William Jackson VC’s only daughter, Dorathea, Mr Ray Thorburn, Kiama, NSW, Mrs Robyn Howard, Mrs Caroline Merrylees and Mr Ian Beissel of Hay, Mrs Carol Douch. Merriwa Historical Society, Ex Corporal Reg Fletcher MM. Scone, Mr Bert Gedin, Birmingham, England, Mr M. Kelly, Banora Point, The National Archives of Australia and Doug and Richard Arman for their assistance while researching this story.

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About gary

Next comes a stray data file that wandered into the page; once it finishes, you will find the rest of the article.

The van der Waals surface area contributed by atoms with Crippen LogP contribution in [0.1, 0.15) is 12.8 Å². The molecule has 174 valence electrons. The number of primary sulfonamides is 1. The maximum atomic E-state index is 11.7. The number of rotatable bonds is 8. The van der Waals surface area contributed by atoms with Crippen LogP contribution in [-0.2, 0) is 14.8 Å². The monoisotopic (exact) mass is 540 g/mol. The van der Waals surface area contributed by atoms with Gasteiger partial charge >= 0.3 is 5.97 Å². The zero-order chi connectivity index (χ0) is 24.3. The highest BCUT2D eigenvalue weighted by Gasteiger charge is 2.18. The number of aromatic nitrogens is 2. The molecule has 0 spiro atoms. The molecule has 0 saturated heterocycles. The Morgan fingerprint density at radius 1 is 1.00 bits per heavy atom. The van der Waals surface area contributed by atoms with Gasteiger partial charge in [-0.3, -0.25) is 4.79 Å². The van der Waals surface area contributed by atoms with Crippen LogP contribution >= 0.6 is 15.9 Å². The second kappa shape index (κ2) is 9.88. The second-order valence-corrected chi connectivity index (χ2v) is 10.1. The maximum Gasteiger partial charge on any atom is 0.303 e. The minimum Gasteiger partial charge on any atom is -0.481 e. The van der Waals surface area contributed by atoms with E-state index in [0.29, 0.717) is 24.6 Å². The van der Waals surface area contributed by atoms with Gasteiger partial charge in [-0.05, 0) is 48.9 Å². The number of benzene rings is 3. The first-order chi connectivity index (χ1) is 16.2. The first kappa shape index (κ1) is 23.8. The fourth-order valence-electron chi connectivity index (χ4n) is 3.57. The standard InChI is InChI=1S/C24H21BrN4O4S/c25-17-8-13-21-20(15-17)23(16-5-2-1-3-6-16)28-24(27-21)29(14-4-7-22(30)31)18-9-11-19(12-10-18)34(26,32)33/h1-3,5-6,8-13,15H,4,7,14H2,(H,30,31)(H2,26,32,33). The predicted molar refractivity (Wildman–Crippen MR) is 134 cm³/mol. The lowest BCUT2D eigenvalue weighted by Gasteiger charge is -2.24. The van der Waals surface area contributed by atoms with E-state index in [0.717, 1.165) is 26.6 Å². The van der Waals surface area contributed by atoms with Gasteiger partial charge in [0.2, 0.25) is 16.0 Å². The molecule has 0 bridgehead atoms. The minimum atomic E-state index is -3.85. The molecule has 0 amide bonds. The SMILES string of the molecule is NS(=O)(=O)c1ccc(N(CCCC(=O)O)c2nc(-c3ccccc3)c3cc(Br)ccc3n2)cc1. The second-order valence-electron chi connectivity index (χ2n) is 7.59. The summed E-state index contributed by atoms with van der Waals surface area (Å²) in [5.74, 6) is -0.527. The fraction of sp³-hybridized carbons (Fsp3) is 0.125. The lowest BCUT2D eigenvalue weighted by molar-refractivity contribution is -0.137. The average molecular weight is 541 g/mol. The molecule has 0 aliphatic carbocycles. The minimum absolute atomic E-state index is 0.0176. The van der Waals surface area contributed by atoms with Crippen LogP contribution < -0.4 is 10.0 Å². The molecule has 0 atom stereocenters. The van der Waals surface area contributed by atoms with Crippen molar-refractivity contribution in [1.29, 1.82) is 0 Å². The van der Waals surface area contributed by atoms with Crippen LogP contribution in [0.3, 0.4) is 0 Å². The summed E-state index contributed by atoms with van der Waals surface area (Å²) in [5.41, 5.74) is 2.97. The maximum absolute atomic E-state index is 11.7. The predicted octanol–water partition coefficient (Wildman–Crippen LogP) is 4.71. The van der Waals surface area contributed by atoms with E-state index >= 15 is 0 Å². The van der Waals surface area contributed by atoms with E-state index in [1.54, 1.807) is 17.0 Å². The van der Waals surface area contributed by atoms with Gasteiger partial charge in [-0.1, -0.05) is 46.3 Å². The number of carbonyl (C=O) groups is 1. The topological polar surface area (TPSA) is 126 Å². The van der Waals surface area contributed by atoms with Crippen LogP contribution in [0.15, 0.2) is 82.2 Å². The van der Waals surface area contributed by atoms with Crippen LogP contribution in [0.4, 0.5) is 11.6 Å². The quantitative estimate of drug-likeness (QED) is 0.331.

Gary Traynor is the volunteer Administrator of the Militaria based website MEDALSGONEMISSING. The aim of this "NOT FOR PROFIT" website is to reunite families, with lost War Medals and other items of militaria. Anything from medals to items of uniform. What Gary refers to as their "lost heritage". He has been actively involved in the Militaria world and researching of Military History for well over 30 years. As a result, Gary also conducts valuations and offers advice on all items of militaria. He has acted as advisor to a number of television and Foxtel productions; including Sir Tony Robinson's "Tour of Duty" series which featured on the History Channel. Gary is a field historian and conducts tours to Gallipoli, The Western Front, Kokoda and many other major battle sites around the world. He was a member of the Australian Army Reserve (UNSWR & 4/3 RNSWR) and served for 23 years with the New South Wales Police Force. He is perhaps the only person who has been employed at the Australian War Memorial in all three capacities .... as a volunteer, part time and full time employee .... starting as a qualified tour guide, working in the public galleries as an Information Assistant and finally Assistant Curator in Military Heraldry & Technology. Medalsgonemissing is a website that will assist you in locating your family's lost war medals and other awards. If you have an ancestor who served in any of the British Commonwealth Armed Services at any time - and whose medals are lost/stolen or simply missing....then so long as the medals are out there - this site will help you to locate them. However the site also contains articles of interest in relation to Military History, War Memorials & Uniforms / kit. Please explore our website as there is sure to be something of interest to you.